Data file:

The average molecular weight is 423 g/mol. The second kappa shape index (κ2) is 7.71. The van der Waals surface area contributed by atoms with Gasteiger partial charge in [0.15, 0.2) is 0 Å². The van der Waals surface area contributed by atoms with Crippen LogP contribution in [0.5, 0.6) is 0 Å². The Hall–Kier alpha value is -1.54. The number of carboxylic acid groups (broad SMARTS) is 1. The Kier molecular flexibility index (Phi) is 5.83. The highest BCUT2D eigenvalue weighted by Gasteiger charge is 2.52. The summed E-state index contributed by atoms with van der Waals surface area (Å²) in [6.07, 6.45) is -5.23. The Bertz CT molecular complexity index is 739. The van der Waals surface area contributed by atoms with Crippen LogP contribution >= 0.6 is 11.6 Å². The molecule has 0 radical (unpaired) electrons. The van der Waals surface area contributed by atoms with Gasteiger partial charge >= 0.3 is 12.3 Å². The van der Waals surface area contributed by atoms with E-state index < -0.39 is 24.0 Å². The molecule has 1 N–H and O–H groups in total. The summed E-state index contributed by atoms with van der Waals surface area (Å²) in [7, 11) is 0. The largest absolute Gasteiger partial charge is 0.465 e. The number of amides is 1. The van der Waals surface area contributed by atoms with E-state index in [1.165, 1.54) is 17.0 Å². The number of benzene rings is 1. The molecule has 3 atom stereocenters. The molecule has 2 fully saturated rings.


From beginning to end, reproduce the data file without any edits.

The average molecular weight is 423 g/mol. The second kappa shape index (κ2) is 7.71. The van der Waals surface area contributed by atoms with Gasteiger partial charge in [0.15, 0.2) is 0 Å². The van der Waals surface area contributed by atoms with Crippen LogP contribution in [0.5, 0.6) is 0 Å². The Hall–Kier alpha value is -1.54. The number of carboxylic acid groups (broad SMARTS) is 1. The Kier molecular flexibility index (Phi) is 5.83. The highest BCUT2D eigenvalue weighted by Gasteiger charge is 2.52. The summed E-state index contributed by atoms with van der Waals surface area (Å²) in [6.07, 6.45) is -5.23. The Bertz CT molecular complexity index is 739. The van der Waals surface area contributed by atoms with Crippen LogP contribution >= 0.6 is 11.6 Å². The molecule has 0 radical (unpaired) electrons. The van der Waals surface area contributed by atoms with Gasteiger partial charge >= 0.3 is 12.3 Å². The van der Waals surface area contributed by atoms with E-state index < -0.39 is 24.0 Å². The molecule has 1 N–H and O–H groups in total. The summed E-state index contributed by atoms with van der Waals surface area (Å²) in [7, 11) is 0. The largest absolute Gasteiger partial charge is 0.465 e. The number of amides is 1. The van der Waals surface area contributed by atoms with E-state index in [1.165, 1.54) is 17.0 Å². The number of benzene rings is 1. The molecule has 3 atom stereocenters. The molecule has 2 fully saturated rings.